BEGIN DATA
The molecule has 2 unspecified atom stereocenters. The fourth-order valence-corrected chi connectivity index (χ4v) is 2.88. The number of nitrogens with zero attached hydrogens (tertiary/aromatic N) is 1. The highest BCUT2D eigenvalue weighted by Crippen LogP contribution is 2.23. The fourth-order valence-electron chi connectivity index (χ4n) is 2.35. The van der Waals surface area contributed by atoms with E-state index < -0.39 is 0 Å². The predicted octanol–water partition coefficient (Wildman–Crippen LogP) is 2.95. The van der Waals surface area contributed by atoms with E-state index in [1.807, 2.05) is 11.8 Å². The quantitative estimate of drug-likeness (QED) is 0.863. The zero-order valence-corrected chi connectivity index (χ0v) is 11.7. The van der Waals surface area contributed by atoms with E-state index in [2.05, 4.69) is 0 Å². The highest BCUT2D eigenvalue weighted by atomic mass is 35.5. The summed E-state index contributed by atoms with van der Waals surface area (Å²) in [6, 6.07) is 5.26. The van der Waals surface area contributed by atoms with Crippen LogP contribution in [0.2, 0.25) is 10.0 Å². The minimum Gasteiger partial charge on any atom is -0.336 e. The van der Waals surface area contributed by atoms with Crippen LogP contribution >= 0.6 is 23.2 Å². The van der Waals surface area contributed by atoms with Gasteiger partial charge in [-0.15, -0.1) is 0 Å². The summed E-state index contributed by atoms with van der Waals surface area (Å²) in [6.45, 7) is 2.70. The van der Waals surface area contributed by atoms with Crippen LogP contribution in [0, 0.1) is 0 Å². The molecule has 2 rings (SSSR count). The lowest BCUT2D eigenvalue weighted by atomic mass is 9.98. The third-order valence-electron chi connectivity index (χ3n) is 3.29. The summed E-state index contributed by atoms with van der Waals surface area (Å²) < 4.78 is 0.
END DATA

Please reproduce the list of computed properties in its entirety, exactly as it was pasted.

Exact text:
The molecule has 2 unspecified atom stereocenters. The fourth-order valence-corrected chi connectivity index (χ4v) is 2.88. The number of nitrogens with zero attached hydrogens (tertiary/aromatic N) is 1. The highest BCUT2D eigenvalue weighted by Crippen LogP contribution is 2.23. The fourth-order valence-electron chi connectivity index (χ4n) is 2.35. The van der Waals surface area contributed by atoms with E-state index < -0.39 is 0 Å². The predicted octanol–water partition coefficient (Wildman–Crippen LogP) is 2.95. The van der Waals surface area contributed by atoms with E-state index in [1.807, 2.05) is 11.8 Å². The quantitative estimate of drug-likeness (QED) is 0.863. The zero-order valence-corrected chi connectivity index (χ0v) is 11.7. The van der Waals surface area contributed by atoms with E-state index in [2.05, 4.69) is 0 Å². The highest BCUT2D eigenvalue weighted by atomic mass is 35.5. The summed E-state index contributed by atoms with van der Waals surface area (Å²) in [6, 6.07) is 5.26. The van der Waals surface area contributed by atoms with Crippen LogP contribution in [0.2, 0.25) is 10.0 Å². The minimum Gasteiger partial charge on any atom is -0.336 e. The van der Waals surface area contributed by atoms with Crippen LogP contribution >= 0.6 is 23.2 Å². The van der Waals surface area contributed by atoms with Gasteiger partial charge in [-0.15, -0.1) is 0 Å². The summed E-state index contributed by atoms with van der Waals surface area (Å²) in [6.45, 7) is 2.70. The van der Waals surface area contributed by atoms with Crippen LogP contribution in [0, 0.1) is 0 Å². The molecule has 2 rings (SSSR count). The lowest BCUT2D eigenvalue weighted by atomic mass is 9.98. The third-order valence-electron chi connectivity index (χ3n) is 3.29. The summed E-state index contributed by atoms with van der Waals surface area (Å²) < 4.78 is 0.